Arts & Culture

Lupo’s feels the funk Friday night

By
Contributing Writer
Monday, February 13, 2012

 

You thought you knew music? Funk what you heard.

Bedecked in alien heads and tophats, George Clinton and Parliament Funkadelic took the stage at Lupo’s Heartbreak Hotel Friday night in downtown Providence. The venue was packed with at least three generations, from hip college kids to local tough guys — don’t try to squeeze past them — to mustachioed old folks who have been grooving with P Funk for who knows how long.

The band came onstage and quickly started playing the bouncy bass-y riffs that can’t help but make a listener sway. The songs’ refrains were largely repeated call-and-response — “Yank my doodle,” Clinton demanded, and the audience gleefully demanded the same. “Yank my doodle, be a dandy!” 

Each song broke down into long jam sessions, distorted guitar riffs and deep synthesizers that rhythmically washed over the crowd as it undulated obediently. The jamming seemed somewhat self-indulgent, though — four-minute songs took five times that long to play. But, based on the atmosphere of the venue, it is likely many of the audience members were not paying such close attention to the passage of time.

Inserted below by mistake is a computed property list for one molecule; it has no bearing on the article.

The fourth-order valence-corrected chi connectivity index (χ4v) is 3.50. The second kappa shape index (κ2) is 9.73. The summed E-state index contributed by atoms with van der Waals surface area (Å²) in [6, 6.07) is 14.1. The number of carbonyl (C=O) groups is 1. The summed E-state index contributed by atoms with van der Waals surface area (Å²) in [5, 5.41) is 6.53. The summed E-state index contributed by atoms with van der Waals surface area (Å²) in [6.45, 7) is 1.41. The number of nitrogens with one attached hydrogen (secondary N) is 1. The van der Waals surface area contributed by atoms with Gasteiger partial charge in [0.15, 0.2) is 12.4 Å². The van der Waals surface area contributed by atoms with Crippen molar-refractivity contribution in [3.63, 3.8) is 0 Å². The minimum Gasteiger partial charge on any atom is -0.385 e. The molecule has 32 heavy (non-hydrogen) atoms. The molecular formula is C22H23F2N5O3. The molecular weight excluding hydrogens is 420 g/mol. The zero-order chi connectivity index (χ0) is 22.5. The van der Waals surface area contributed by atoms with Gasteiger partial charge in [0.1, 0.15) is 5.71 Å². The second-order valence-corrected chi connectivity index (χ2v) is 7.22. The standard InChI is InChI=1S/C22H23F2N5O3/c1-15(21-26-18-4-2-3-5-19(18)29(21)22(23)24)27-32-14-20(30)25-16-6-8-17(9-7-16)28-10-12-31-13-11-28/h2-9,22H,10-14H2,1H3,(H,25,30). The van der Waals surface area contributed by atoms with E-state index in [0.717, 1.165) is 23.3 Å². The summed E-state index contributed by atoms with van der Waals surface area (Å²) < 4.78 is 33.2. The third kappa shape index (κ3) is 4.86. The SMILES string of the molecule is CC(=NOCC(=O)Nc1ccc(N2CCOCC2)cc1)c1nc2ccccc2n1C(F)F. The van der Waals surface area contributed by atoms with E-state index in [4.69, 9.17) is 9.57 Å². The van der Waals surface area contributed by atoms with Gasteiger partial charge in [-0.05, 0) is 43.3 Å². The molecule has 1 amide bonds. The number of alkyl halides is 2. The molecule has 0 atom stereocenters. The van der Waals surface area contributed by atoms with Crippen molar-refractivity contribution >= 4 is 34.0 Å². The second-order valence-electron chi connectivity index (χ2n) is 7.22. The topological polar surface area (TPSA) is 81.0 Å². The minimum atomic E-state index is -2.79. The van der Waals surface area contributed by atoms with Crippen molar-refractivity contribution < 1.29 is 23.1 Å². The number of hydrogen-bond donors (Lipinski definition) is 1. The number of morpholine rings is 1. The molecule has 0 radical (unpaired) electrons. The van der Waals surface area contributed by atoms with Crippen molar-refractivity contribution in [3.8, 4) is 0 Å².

More than anything, the show was incredibly bizarre. In a particularly memorable exchange between Clinton and the audience, the singer boasted, “We got that doodoo.” The crowd, judging by its response, did, too. 

But it was more than words — a man came onstage with a poop helmet on, looking like his face was peeking out of a giant pile of chocolate soft-serve ice cream. He danced around, took a stage break and then came back for more. Point taken.

Later, aliens came onstage, and a shirtless man sported an enormous feathery sombrero. A man in a dog costume broke it down during “Atomic Dog,” a huge fan favorite. 

Clinton was not the only member of the group singing. At times, he would take a seat onstage and let other members of the group take over. A woman 30 years younger than the rest of the group — dressed as a nurse on roller blades — screeched into the microphone when she got the chance. A balding man waxed poetic about the secrets of the universe. 

Clinton’s grandchildren came onstage to rap. His granddaughter “smelled some stank,” and she wanted some. She got some. The hip-hop layered seamlessly over the funk rhythms and made for a nice change of pace.

We wanted the funk — we got the funk. Unfortunately, the funk did not age as well as it might have. The high points of the show were wonderful — the call-and-response was a pleasure, and the entire affair was eminently boogie-able. 

But the music, to this listener, could have been tighter than it was. The long jams at the tail end of every song meant the concert dragged more than it ought to have. The three hours of music really felt like three hours. 

Then again, P Funk wouldn’t be P Funk if they didn’t do things just the way they wanted to.

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